Mecca: The sacred city
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THE city of Mecca - the birthplace of Muhammad; the direction
for prayer for 1.2 billion Muslims worldwide five times daily; and
the site for haj (pilgrimage) for three million pilgrims annually -
is the heart of the Islamic faith.
Drawing on his own experiences of pilgrimage and his years
working at the Hajj Research Centre in Mecca, the writer and
broadcaster Ziauddin Sardar traces the city's history from the
paganism of pre-Islamic Arabia to the seizure of the Grand Mosque
by militants in November 1979. Judiciously, not hagiographically,
he describes in detail Mecca during the time of Muhammad, and how,
after Muhammad's death in 632 CE, the city underwent a "long steady
decline into a sleepy backwater".
Using the accounts of early Muslim visitors to Mecca, such as
the 14th-century Tunisian explorer Ibn Battuta, Sardar considers
the city's development, politically, socially, and architecturally,
under the Mameluk and Ottoman Empires.
Reference is made to European travellers in the 19th century,
"the explorer-spies", such as the Englishmen Burton and Doughty,
and Burckhardt, the Swiss explorer, who, either disguised as
Muslims or feigning conversion to Islam, visited the holy site.
The book describes the arrival of Wahhabism in the 18th century,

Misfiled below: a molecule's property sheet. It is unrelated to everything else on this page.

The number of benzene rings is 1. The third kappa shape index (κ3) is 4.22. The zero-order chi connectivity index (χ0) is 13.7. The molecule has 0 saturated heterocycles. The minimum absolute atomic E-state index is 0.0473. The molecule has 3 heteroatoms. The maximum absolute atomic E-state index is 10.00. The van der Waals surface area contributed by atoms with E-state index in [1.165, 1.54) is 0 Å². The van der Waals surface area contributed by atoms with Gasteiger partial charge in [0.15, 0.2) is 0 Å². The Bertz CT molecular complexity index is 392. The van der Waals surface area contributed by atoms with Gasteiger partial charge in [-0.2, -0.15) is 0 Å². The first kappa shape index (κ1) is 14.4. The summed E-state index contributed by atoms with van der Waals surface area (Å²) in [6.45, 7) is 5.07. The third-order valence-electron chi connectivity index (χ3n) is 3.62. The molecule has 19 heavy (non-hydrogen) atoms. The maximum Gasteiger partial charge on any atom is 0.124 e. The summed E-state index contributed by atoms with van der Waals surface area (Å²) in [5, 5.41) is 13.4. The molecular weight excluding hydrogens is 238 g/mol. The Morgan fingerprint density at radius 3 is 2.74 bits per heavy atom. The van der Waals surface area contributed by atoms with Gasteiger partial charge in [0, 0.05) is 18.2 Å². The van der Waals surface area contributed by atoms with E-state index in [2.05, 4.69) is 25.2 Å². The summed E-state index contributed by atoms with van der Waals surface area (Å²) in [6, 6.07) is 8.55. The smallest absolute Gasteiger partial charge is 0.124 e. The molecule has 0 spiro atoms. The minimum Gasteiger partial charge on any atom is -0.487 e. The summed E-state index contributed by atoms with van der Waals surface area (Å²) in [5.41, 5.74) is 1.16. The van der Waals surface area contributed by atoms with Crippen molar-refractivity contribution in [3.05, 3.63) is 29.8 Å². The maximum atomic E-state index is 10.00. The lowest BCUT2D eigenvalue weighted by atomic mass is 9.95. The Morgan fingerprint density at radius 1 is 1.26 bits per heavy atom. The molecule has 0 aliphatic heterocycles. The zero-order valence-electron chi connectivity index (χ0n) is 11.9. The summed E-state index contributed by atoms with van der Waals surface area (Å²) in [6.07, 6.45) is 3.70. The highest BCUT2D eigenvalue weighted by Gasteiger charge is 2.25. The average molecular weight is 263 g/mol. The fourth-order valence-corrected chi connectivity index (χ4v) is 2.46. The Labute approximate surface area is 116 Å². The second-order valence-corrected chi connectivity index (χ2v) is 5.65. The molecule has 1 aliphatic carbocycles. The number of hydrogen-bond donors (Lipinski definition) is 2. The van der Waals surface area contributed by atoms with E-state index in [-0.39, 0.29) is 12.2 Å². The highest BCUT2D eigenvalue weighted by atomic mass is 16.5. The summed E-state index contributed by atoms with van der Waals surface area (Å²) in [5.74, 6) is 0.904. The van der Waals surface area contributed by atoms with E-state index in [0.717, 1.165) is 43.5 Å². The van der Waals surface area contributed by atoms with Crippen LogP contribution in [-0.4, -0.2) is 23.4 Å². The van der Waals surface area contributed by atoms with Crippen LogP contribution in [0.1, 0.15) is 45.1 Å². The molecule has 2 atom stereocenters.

a strict puritannical sect that banned music and demanded strict
gender segregation in public and compulsory attendance at the five
daily prayers - requirements strictly enforced by mutawa
(religious police) at that time and today, in Saudi Arabia.
Sardar writes of two different Meccas: the "idealized, almost
idolized, Mecca" and "the other Mecca, the city where history has
been lived". He decries the dangerous herding of pilgrims "like
cattle"; the pollution from car fumes; and the influence of
oil-wealth in replacing old Mecca with "ugly high-rise buildings
and shopping malls", transforming the city into a "playground for
Particular criticism is for Wahhabi fanatics, who, fearing undue
veneration of sacred sites, have carried out extensive demolition
of historical buildings in Mecca.
This book, informative and likely to cause controversy, offers a
unique insight into one of the most important religious sites in
Dr Simon Ross Valentine is a lecturer and writer on Islam,
and serves as a Methodist lay preacher.